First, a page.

Accreditation plays a key role in assuring quality and promoting accountability in higher education. Limited accountability exists under the traditional accreditation method, the Program to Evaluate and Advance Quality (PEAQ). In 1999, the Higher Learning Commission (HLC) created the Academic Quality Improvement Program (AQIP) as an alternative method of accreditation specifically designed to address weaknesses of educational quality in traditional education. However, there has been a slow adoption of AQIP, which reflects best practices in higher education. The purpose of this quantitative nonexperimental retrospective comparative design study was to examine the extent to which leadership strength and school characteristics differ based on accreditation type. Questionnaires were collected from Chief Executive Officers of 66 AQIP and 73 PEAQ accredited institutions of higher learning that went through accreditation between 2004 and 2010. Leadership strength was measured by the Leadership Practice Inventory LPI, which was developed to measure leadership strength using five subscales: (a) Modeling the Way; (b) Inspiring a Shared Vision; (c) Challenging the Process; (d) Enabling Others to Act; and (e) Encouraging the Heart. School characteristics were assessed in terms of the size of the institution, leader's tenure, institution location, institution type, and the age of the institution. The LPI subscale Modeling the Way was significantly different by accreditation type with F(1) = 10.285, p = .002. No other subscales differed significantly. The result of Pearson's chi-square analysis, χ² (3) = 27.01, p < .001 indicated there is a difference in the type of institution (highest degree offered) based on accreditation method. The result indicated that associate degree granting institutions were more than twice as likely to use the AQIP accreditation method as they were to use the PEAQ accreditation method. The study may be very helpful to administrators of higher education, as well as to the field of business administration, particularly in Higher Education settings and the accrediting agencies. The study should be replicated and empirically verified before the study can be generalized to other regions. Expanding the sample and gather actual leadership behavior verses perceived leadership behavior is s recommended.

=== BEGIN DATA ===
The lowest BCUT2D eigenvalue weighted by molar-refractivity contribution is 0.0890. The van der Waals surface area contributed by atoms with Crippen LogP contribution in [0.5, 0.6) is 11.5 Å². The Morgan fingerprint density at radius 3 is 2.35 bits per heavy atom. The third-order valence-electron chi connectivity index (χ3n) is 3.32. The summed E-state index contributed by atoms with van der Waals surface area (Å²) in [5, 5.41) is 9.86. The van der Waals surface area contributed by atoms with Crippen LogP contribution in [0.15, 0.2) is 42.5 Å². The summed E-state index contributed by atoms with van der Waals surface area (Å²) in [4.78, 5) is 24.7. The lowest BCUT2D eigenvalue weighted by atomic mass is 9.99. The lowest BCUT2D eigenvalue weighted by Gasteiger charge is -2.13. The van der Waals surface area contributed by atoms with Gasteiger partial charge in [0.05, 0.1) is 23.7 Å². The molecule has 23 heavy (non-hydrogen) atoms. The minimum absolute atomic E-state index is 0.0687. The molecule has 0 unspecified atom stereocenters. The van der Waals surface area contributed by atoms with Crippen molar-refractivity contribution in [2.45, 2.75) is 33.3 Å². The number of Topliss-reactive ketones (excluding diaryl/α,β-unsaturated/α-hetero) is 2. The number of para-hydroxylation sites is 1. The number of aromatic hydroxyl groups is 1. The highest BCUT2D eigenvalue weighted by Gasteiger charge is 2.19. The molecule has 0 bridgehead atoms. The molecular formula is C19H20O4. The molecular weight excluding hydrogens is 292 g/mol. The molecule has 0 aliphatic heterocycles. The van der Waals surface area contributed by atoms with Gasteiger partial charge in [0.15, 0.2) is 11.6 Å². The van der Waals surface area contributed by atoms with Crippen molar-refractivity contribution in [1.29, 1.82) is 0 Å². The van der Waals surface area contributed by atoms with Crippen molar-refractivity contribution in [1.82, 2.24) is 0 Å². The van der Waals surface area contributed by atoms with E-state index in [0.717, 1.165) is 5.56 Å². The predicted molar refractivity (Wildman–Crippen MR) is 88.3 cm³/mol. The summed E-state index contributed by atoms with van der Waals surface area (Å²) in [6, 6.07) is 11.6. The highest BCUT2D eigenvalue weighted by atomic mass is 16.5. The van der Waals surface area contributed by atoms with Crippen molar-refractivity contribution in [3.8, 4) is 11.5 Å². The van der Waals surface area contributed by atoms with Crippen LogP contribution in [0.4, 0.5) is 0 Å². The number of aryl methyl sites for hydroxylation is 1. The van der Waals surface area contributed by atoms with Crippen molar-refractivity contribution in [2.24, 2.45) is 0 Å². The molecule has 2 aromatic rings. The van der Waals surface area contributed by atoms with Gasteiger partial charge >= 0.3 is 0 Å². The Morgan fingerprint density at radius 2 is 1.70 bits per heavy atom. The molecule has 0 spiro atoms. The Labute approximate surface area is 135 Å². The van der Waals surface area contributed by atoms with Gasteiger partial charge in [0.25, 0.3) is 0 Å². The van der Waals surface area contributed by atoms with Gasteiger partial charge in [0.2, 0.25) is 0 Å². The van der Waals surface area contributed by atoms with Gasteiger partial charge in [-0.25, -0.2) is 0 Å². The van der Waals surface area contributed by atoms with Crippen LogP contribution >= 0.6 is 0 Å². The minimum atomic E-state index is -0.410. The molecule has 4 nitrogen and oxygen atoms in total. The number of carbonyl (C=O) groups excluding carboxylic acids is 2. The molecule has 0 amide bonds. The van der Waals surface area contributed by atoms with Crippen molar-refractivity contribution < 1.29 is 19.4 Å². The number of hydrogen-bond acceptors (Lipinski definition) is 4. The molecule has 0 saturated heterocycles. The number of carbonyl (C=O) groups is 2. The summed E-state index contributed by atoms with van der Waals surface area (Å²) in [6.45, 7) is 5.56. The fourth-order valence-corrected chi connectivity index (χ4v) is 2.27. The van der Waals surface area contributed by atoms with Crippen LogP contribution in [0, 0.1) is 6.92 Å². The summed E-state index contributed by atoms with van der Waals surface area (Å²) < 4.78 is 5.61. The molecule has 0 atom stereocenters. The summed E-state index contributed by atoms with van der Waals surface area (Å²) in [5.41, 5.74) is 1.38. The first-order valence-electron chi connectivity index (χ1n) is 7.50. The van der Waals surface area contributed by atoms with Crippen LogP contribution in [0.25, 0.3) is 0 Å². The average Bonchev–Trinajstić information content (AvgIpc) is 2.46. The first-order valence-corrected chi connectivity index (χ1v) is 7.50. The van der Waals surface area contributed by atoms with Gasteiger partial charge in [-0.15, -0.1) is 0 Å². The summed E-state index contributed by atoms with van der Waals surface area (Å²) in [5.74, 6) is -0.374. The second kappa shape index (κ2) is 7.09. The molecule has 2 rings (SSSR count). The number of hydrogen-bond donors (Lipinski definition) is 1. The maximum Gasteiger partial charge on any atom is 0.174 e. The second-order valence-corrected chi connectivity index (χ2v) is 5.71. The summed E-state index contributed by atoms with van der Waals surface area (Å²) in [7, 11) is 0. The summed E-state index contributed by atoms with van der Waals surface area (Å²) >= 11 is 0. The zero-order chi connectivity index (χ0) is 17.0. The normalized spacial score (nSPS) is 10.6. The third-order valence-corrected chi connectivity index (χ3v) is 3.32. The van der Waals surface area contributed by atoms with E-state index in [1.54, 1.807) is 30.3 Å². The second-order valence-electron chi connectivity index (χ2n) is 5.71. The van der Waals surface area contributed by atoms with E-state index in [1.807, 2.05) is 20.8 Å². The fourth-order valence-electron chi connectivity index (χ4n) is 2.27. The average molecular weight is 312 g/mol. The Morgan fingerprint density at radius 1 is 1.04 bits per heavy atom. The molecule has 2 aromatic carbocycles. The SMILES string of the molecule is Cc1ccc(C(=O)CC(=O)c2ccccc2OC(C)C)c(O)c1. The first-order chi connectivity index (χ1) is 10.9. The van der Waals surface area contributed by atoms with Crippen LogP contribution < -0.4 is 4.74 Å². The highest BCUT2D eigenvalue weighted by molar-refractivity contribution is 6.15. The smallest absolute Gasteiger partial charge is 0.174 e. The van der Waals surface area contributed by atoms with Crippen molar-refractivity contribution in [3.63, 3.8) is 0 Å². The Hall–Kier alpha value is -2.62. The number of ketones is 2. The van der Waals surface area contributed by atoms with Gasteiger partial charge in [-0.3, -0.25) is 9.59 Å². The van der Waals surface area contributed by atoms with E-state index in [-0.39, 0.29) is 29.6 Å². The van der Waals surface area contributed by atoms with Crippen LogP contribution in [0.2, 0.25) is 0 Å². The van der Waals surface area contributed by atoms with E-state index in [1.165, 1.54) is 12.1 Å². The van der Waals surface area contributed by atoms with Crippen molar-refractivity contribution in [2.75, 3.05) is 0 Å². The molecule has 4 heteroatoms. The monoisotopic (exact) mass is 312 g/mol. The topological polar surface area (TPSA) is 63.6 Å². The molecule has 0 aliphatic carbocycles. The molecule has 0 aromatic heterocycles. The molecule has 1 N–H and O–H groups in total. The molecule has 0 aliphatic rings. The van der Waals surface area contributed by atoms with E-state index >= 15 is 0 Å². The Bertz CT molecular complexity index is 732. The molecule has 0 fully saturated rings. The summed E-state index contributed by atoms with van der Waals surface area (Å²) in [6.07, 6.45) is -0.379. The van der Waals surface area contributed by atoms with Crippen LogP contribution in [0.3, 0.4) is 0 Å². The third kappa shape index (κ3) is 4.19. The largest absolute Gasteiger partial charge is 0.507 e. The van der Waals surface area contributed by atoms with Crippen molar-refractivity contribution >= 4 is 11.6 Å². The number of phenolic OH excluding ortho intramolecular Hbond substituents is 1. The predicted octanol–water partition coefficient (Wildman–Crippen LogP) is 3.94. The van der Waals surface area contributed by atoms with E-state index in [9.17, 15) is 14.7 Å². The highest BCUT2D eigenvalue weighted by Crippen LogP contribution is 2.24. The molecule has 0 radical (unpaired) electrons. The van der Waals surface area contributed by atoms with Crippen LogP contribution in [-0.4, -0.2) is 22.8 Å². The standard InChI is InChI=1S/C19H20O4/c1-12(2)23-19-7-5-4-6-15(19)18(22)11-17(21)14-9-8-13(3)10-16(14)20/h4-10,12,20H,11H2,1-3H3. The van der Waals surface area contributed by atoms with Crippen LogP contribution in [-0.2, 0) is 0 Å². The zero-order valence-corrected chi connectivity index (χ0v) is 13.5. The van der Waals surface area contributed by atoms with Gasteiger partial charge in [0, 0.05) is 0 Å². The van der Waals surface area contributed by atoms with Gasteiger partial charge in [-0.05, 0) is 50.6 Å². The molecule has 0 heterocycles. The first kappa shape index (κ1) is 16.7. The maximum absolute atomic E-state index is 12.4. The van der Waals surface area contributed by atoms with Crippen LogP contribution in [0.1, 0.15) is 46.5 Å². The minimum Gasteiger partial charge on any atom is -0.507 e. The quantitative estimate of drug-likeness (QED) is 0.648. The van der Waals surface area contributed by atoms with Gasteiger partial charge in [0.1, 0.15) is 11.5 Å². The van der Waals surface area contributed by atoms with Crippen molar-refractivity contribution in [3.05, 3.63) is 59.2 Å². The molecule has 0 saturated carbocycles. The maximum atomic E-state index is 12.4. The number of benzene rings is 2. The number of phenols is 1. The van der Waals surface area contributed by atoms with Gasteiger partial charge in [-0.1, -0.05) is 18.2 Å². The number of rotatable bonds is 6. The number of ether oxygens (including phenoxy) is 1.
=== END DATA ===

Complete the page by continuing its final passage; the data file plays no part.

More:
|School Location:||United States -- Arizona|
|Source:||DAI-A 72/03, Dissertation Abstracts International|
|Subjects:||Higher Education Administration, Educational leadership, Management, Business education|
|Keywords:||Accreditation, Leadership strength|
Copyright in each Dissertation and Thesis is retained by the author. All Rights Reserved
The supplemental file or files you are about to download were provided to ProQuest by the author as part of a
dissertation or thesis. The supplemental files are provided "AS IS" without warranty. ProQuest is not responsible for the
content, format or impact on the supplemental file(s) on our system. in some cases, the file type may be unknown or
may be a .exe file. We recommend caution as you open such files.
Copyright of the original materials contained in the supplemental file is retained by the author and your access to the
supplemental files is subject to the ProQuest Terms and Conditions of use.
Depending on the size of the file(s) you are downloading, the system may take some time to download them. Please be